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In order to see what is achieved by Swafford's tuning, I have measured the positions of the fundamentals and partials for a Steinway B that was fine-tuned using Swafford's Pure 12 style. For comparison, I have obtained similar results on a Steinway D fine-tuned with the Pure 5 style (results are shown at the bottom of this page). Both were tuned with the Veritune software. The style parameters for the Pure12 were those on the Veritune website, i.e. Pure12, Standard (8-1-17):

A0 / 9:3 0.00 33% / 8:1 0.47 33% / 6:3 0.12 33%
A1 / 6:2 0.00 33% / 8:2 0.62 33% / 6:3 0.24 33%
A2 / 4:1 0.62 33% / 6:2 0.00 33% / 6:3 0.47 33%
D3 / 4:1 0.83 33% / 3:1 0.00 33% / 6:3 0.62 33%
A3-4 / 4:2 0.63 100%
A5 / 3:1 0.00 33% / 4:2 1.25 33% / 4:1 1.25 33%
A6 / 3:1 0.00 33% / 8:1 3.77 33% / 4:1 2.50 33%
C8 / 8:1 8.97 33% / 4:1 5.96 33% / 2:1 2.98 33%

and those for the Pure 5 were from the Pure 5th 8-1-17 file:

A0 / 9:3 0.48 33% / 8:1 1.27 33% / 6:3 0.32 33%
A1 / 6:2 0.64 33% / 8:2 1.95 33% / 6:3 0.64 33%
A2 / 4:1 1.95 33% / 6:2 1.28 33% / 6:3 1.28 33%
D3 / 4:1 2.61 33% / 3:1 0.85 33% / 6:3 1.70 33%
A3-4 / 4:2 1.70 100%
A5 / 3:1 1.70 33% / 4:2 3.42 33% / 4:1 3.91 33%
A6 / 3:1 3.42 33% / 8:1 10.25 33% / 4:1 7.85 33%
C8 / 8:1 24.38 33% / 4:1 16.27 33% / 2:1 9.14 33%

The parameters in the P5 tuning can be obtained from a table similar to that shown above by constructing a scale from A440 using a multiplier of 1.059526 (i.e. 1.5^(1/7)). A table of fundamentals and partials is shown below for pure 5th tuning and no inharmonicity.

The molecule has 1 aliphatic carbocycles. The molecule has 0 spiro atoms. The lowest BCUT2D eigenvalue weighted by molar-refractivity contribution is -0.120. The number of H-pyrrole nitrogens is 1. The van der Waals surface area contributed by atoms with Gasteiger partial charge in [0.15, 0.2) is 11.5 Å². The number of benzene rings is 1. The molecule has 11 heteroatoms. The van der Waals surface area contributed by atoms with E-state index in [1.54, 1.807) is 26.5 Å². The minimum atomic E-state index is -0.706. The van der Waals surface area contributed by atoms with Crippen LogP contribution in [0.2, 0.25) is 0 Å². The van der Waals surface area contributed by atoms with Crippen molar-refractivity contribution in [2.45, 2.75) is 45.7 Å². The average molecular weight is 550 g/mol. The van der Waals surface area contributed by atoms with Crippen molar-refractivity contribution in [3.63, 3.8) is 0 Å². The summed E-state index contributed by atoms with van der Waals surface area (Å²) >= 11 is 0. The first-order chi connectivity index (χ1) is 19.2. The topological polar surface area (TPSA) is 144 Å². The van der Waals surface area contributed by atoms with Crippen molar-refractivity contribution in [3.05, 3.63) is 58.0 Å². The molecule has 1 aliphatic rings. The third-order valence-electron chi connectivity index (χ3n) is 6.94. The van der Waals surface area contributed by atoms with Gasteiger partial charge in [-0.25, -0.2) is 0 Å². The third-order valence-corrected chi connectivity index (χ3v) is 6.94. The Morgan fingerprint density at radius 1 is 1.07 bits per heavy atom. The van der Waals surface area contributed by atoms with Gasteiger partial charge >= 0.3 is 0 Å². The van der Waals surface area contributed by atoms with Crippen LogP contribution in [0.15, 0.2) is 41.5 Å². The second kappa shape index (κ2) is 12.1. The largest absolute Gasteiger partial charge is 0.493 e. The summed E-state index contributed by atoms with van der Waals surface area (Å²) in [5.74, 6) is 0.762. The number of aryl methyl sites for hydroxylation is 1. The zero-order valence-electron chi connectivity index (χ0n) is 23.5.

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A high resolution image of the above pure 5th table can be found here.

For those who are interested, the parameters in the P19th tuning can be obtained by constructing a scale from A440 using a multiplier of 1.059502 (i.e. 6^(1/31)). A table of fundamentals and partials is shown below for pure 19th tuning and no inharmonicity.
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A high resolution image of the above pure 19th table can be found here.
And for the sake of completeness, the parameters in the P26th tuning can be obtained by constructing a scale from A440 using a multiplier of 1.059491 (i.e. 12^(1/43)). A table of fundamentals and partials is shown below for pure 26th tuning and no inharmonicity.
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A high resolution image of the above pure 26th table can be found here.

Measuring the tuning with pure perfect 12ths